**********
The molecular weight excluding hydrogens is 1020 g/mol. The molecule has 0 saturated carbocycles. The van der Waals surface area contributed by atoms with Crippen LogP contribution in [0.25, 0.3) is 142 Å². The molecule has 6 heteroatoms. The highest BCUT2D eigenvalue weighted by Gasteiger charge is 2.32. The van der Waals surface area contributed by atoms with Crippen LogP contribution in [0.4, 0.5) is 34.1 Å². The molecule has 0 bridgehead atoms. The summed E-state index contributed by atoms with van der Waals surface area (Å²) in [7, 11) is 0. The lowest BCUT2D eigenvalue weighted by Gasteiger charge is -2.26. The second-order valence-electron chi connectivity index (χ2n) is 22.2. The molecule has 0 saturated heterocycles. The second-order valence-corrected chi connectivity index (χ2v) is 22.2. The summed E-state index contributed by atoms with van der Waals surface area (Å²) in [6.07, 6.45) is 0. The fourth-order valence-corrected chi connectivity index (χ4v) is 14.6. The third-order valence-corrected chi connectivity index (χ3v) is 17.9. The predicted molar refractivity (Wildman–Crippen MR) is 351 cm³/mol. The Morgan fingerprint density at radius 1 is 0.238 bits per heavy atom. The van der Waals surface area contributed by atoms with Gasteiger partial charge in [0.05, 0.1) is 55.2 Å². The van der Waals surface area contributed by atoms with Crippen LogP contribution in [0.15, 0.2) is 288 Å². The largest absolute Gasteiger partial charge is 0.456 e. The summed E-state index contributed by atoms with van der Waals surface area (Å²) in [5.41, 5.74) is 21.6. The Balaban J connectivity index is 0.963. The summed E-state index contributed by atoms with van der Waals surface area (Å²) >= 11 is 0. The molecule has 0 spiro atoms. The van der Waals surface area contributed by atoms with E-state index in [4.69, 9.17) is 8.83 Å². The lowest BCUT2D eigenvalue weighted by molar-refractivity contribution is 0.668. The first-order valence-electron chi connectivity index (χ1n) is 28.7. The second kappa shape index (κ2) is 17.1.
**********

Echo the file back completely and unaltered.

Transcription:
The molecular weight excluding hydrogens is 1020 g/mol. The molecule has 0 saturated carbocycles. The van der Waals surface area contributed by atoms with Crippen LogP contribution in [0.25, 0.3) is 142 Å². The molecule has 6 heteroatoms. The highest BCUT2D eigenvalue weighted by Gasteiger charge is 2.32. The van der Waals surface area contributed by atoms with Crippen LogP contribution in [0.4, 0.5) is 34.1 Å². The molecule has 0 bridgehead atoms. The summed E-state index contributed by atoms with van der Waals surface area (Å²) in [7, 11) is 0. The lowest BCUT2D eigenvalue weighted by Gasteiger charge is -2.26. The second-order valence-electron chi connectivity index (χ2n) is 22.2. The molecule has 0 saturated heterocycles. The second-order valence-corrected chi connectivity index (χ2v) is 22.2. The summed E-state index contributed by atoms with van der Waals surface area (Å²) in [6.07, 6.45) is 0. The fourth-order valence-corrected chi connectivity index (χ4v) is 14.6. The third-order valence-corrected chi connectivity index (χ3v) is 17.9. The predicted molar refractivity (Wildman–Crippen MR) is 351 cm³/mol. The Morgan fingerprint density at radius 1 is 0.238 bits per heavy atom. The van der Waals surface area contributed by atoms with Gasteiger partial charge in [0.05, 0.1) is 55.2 Å². The van der Waals surface area contributed by atoms with Crippen LogP contribution in [0.15, 0.2) is 288 Å². The largest absolute Gasteiger partial charge is 0.456 e. The summed E-state index contributed by atoms with van der Waals surface area (Å²) in [5.41, 5.74) is 21.6. The Balaban J connectivity index is 0.963. The summed E-state index contributed by atoms with van der Waals surface area (Å²) >= 11 is 0. The molecule has 0 spiro atoms. The van der Waals surface area contributed by atoms with E-state index in [4.69, 9.17) is 8.83 Å². The lowest BCUT2D eigenvalue weighted by molar-refractivity contribution is 0.668. The first-order valence-electron chi connectivity index (χ1n) is 28.7. The second kappa shape index (κ2) is 17.1.